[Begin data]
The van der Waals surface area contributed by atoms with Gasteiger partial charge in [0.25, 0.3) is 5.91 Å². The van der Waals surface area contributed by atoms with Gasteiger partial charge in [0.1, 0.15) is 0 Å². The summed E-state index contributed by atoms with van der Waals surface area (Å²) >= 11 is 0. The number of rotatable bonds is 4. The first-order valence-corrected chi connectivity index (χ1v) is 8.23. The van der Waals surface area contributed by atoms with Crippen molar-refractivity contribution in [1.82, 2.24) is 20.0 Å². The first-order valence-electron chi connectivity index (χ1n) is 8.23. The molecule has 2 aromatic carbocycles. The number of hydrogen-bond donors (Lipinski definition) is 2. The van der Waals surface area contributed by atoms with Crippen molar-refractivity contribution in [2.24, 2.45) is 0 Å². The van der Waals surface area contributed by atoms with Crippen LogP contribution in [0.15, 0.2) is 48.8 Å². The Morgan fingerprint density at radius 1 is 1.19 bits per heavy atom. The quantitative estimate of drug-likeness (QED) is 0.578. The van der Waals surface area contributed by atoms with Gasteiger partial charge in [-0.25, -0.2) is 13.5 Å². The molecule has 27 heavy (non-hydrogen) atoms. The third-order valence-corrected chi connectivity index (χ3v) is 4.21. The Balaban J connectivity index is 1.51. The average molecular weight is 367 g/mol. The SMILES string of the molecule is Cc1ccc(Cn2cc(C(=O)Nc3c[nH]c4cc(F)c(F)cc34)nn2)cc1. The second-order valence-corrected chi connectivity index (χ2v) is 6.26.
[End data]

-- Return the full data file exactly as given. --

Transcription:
The van der Waals surface area contributed by atoms with Gasteiger partial charge in [0.25, 0.3) is 5.91 Å². The van der Waals surface area contributed by atoms with Gasteiger partial charge in [0.1, 0.15) is 0 Å². The summed E-state index contributed by atoms with van der Waals surface area (Å²) >= 11 is 0. The number of rotatable bonds is 4. The first-order valence-corrected chi connectivity index (χ1v) is 8.23. The van der Waals surface area contributed by atoms with Crippen molar-refractivity contribution in [1.82, 2.24) is 20.0 Å². The first-order valence-electron chi connectivity index (χ1n) is 8.23. The molecule has 2 aromatic carbocycles. The number of hydrogen-bond donors (Lipinski definition) is 2. The van der Waals surface area contributed by atoms with Crippen molar-refractivity contribution in [2.24, 2.45) is 0 Å². The van der Waals surface area contributed by atoms with Crippen LogP contribution in [0.15, 0.2) is 48.8 Å². The Morgan fingerprint density at radius 1 is 1.19 bits per heavy atom. The quantitative estimate of drug-likeness (QED) is 0.578. The van der Waals surface area contributed by atoms with Gasteiger partial charge in [-0.25, -0.2) is 13.5 Å². The molecule has 27 heavy (non-hydrogen) atoms. The third-order valence-corrected chi connectivity index (χ3v) is 4.21. The Balaban J connectivity index is 1.51. The average molecular weight is 367 g/mol. The SMILES string of the molecule is Cc1ccc(Cn2cc(C(=O)Nc3c[nH]c4cc(F)c(F)cc34)nn2)cc1. The second-order valence-corrected chi connectivity index (χ2v) is 6.26.